Want to go into medical school. Would that be possible with this conviction even after a seal/expungement?
Conditional discharge under Illinois law is a conviction and, with only two exceptions that I know of, Illinois does not permit conviction records to be expunged. Both exceptions require special executive action, and they are:
1. Conviction records may be expunged when the Governor grants a pardon with an order for expungement; and
2. An honorably discharged military veteran may be able to obtain a certificate of eligibility from the Prisoner Review Board that would allow the courts to order expungement of some Class 3 or Class 4 felony records.
Whether you would be able to enter medical school with a felony record would be up to the individual school. Whether you would be able to obtain a license to practice medicine would be a discretionary decision for the state licensing authorities to make on an individual-case basis. I would guess that you would have to disclose any conviction to the licensing authority, even if your records had been sealed or expunged.See question
I'm trying to be able access my. Husband. Prison. Time after serve 11. Or. 12. Years of twenty years
Many state prison systems have online information that includes the currently calculated discharge date of every prisoner. If your state provides this information that would be another good place to begin. Keep in mind that the calculated release and discharge dates can change over time as a result of changes in the calculation rules, grant or loss of good-conduct time, action by a court, or some other reasons.See question
During a robbery from a licensee theft of a firearms
Are you asking about cases in which a firearm was "brandished"? That is the word the federal statutes sometimes use for the conduct you describe. And I think you mean "discharged" rather than "disgusted".See question
My ex constantly lies so I have to constantly check up on her. Thankfully she's the only person in the country with her name so it's easy to track anything going on she doesn't tell me. I do this because we have a young child together that I have ...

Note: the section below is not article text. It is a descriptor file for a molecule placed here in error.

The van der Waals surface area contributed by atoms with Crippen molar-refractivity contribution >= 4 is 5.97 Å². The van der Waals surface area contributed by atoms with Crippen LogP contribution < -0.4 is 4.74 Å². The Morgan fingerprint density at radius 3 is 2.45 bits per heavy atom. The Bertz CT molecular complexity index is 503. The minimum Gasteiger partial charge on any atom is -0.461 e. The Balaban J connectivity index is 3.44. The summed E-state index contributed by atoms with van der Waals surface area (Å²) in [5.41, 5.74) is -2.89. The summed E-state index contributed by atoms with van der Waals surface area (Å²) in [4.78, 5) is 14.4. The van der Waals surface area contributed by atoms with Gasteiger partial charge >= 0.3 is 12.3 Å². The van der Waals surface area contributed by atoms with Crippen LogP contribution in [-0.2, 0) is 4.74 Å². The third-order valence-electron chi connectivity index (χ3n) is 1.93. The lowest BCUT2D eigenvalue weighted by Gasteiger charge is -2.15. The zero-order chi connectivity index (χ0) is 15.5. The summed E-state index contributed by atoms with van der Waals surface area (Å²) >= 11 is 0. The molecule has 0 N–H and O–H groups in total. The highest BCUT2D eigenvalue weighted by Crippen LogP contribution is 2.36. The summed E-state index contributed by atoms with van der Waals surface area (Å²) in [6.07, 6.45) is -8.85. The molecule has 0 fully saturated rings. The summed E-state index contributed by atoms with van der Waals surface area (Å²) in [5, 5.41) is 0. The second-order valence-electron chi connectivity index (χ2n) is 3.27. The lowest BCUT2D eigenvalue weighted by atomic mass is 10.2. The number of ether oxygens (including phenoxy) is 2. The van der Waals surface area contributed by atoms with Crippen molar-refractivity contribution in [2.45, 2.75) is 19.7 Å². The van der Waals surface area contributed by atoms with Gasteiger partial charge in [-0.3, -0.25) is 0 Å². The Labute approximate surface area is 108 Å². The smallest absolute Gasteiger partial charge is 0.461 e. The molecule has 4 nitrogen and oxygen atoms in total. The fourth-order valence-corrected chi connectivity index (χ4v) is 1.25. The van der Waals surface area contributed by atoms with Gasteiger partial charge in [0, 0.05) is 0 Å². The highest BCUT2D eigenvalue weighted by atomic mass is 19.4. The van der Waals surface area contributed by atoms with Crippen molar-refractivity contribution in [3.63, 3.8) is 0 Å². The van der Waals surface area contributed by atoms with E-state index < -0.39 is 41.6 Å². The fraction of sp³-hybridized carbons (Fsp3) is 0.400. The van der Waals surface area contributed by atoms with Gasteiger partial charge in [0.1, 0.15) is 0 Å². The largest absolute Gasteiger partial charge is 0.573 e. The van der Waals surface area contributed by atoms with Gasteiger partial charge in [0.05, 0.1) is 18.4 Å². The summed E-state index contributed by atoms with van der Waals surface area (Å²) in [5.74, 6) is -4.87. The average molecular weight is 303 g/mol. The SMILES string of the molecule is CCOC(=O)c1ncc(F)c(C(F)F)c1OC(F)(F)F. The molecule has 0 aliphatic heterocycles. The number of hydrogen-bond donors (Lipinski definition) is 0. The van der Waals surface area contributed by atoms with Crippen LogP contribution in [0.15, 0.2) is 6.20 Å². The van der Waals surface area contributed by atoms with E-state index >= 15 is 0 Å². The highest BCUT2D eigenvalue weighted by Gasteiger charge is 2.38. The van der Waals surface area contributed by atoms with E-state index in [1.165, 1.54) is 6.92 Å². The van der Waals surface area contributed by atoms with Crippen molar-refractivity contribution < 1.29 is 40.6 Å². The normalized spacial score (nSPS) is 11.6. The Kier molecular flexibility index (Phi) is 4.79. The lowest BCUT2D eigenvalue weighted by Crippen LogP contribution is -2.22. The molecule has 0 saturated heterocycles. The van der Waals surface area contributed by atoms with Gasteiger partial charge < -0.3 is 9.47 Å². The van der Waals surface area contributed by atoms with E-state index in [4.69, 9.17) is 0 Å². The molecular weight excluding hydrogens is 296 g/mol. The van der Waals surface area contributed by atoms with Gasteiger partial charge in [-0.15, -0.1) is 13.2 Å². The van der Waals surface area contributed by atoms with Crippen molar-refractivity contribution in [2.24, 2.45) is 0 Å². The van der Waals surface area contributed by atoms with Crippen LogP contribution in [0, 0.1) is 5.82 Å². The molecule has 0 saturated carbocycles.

Although the ticket shows a state charge (People v) the law in Illinois permits municipalities to prosecute Illinois Vehicle Code violations with the consent of the State's Attorney, and many municipalities obtain this consent. That is step one. Step two is that many municipalities contract out the prosecution of municipal ordinance violations to private law firms. Where the city has taken over IVC prosecutions from the State's Attorney, the contracting firm would prosecute those cases.. That sounds like what you have here.See question
A friend was wrongly cconvicted. He got 25 years for a crime he didnt commit. The original attorney doesnt handle appeals. I dont mind having to put up a retainer fee but 10,000 up front is crazy.
I cannot tell you about fees in Georgia, but in Chicago a $10,000 fee to appeal a serious felony trial conviction would be on the very modest side of normal. Unlike the situation in the trial court, where the trial comes at the end of a long preparation period and payment plans to some extent track the normal course of the attorney's work, the lion's share of the work on an appeal must be done near the beginning of the process, so appellate attorneys must ask for all, or at least a very large percentage, of the fee at the beginning or risk getting stiffed..See question